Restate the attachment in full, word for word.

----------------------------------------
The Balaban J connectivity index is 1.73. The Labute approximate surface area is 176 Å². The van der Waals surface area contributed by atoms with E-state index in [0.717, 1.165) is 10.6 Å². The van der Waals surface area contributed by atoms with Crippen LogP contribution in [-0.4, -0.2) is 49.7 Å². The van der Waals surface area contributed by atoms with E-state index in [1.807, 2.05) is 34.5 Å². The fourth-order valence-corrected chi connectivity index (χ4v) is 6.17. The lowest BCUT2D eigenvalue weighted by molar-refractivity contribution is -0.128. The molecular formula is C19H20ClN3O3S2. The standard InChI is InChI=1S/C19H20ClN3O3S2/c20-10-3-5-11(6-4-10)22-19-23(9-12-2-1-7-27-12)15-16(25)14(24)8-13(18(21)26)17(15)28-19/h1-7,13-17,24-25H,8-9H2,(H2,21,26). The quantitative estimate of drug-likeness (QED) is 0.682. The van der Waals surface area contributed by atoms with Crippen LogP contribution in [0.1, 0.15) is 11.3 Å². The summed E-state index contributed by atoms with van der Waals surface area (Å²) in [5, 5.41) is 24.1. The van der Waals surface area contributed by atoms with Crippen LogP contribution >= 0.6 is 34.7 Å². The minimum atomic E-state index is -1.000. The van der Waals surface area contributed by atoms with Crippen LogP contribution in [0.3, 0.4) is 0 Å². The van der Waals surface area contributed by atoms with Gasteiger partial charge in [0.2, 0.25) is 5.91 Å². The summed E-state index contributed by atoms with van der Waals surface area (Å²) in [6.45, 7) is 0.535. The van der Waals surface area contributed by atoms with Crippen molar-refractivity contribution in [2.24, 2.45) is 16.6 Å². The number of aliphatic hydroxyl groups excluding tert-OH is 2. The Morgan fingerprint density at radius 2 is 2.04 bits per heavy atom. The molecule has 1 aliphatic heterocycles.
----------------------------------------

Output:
The Balaban J connectivity index is 1.73. The Labute approximate surface area is 176 Å². The van der Waals surface area contributed by atoms with E-state index in [0.717, 1.165) is 10.6 Å². The van der Waals surface area contributed by atoms with Crippen LogP contribution in [-0.4, -0.2) is 49.7 Å². The van der Waals surface area contributed by atoms with E-state index in [1.807, 2.05) is 34.5 Å². The fourth-order valence-corrected chi connectivity index (χ4v) is 6.17. The lowest BCUT2D eigenvalue weighted by molar-refractivity contribution is -0.128. The molecular formula is C19H20ClN3O3S2. The standard InChI is InChI=1S/C19H20ClN3O3S2/c20-10-3-5-11(6-4-10)22-19-23(9-12-2-1-7-27-12)15-16(25)14(24)8-13(18(21)26)17(15)28-19/h1-7,13-17,24-25H,8-9H2,(H2,21,26). The quantitative estimate of drug-likeness (QED) is 0.682. The van der Waals surface area contributed by atoms with Crippen LogP contribution in [0.1, 0.15) is 11.3 Å². The summed E-state index contributed by atoms with van der Waals surface area (Å²) in [5, 5.41) is 24.1. The van der Waals surface area contributed by atoms with Crippen LogP contribution >= 0.6 is 34.7 Å². The minimum atomic E-state index is -1.000. The van der Waals surface area contributed by atoms with Crippen LogP contribution in [0.3, 0.4) is 0 Å². The van der Waals surface area contributed by atoms with Gasteiger partial charge in [0.2, 0.25) is 5.91 Å². The summed E-state index contributed by atoms with van der Waals surface area (Å²) in [6.45, 7) is 0.535. The van der Waals surface area contributed by atoms with Crippen molar-refractivity contribution in [2.24, 2.45) is 16.6 Å². The number of aliphatic hydroxyl groups excluding tert-OH is 2. The Morgan fingerprint density at radius 2 is 2.04 bits per heavy atom. The molecule has 1 aliphatic heterocycles.